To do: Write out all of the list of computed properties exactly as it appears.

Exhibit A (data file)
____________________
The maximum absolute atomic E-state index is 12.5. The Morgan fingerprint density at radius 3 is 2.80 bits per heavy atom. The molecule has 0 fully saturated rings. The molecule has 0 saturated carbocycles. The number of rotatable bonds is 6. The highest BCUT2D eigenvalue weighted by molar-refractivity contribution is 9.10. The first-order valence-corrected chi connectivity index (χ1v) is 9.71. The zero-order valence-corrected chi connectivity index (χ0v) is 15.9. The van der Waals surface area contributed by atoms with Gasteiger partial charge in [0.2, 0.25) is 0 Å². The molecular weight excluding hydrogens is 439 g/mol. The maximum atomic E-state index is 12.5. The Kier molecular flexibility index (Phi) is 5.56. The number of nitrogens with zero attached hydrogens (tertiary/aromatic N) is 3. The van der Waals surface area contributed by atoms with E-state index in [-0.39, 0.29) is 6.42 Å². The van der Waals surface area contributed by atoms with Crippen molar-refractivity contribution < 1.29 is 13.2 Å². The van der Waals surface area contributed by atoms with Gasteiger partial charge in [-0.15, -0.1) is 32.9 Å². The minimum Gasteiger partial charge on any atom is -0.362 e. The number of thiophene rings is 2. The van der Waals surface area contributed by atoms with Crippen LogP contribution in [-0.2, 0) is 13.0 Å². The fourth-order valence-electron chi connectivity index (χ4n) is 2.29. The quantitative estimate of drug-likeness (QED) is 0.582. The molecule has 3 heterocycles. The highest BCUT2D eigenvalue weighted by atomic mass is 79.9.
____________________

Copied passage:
The maximum absolute atomic E-state index is 12.5. The Morgan fingerprint density at radius 3 is 2.80 bits per heavy atom. The molecule has 0 fully saturated rings. The molecule has 0 saturated carbocycles. The number of rotatable bonds is 6. The highest BCUT2D eigenvalue weighted by molar-refractivity contribution is 9.10. The first-order valence-corrected chi connectivity index (χ1v) is 9.71. The zero-order valence-corrected chi connectivity index (χ0v) is 15.9. The van der Waals surface area contributed by atoms with Gasteiger partial charge in [0.2, 0.25) is 0 Å². The molecular weight excluding hydrogens is 439 g/mol. The maximum atomic E-state index is 12.5. The Kier molecular flexibility index (Phi) is 5.56. The number of nitrogens with zero attached hydrogens (tertiary/aromatic N) is 3. The van der Waals surface area contributed by atoms with E-state index in [-0.39, 0.29) is 6.42 Å². The van der Waals surface area contributed by atoms with Crippen molar-refractivity contribution < 1.29 is 13.2 Å². The van der Waals surface area contributed by atoms with Gasteiger partial charge in [-0.15, -0.1) is 32.9 Å². The minimum Gasteiger partial charge on any atom is -0.362 e. The number of thiophene rings is 2. The van der Waals surface area contributed by atoms with Crippen LogP contribution in [-0.2, 0) is 13.0 Å². The fourth-order valence-electron chi connectivity index (χ4n) is 2.29. The quantitative estimate of drug-likeness (QED) is 0.582. The molecule has 3 heterocycles. The highest BCUT2D eigenvalue weighted by atomic mass is 79.9.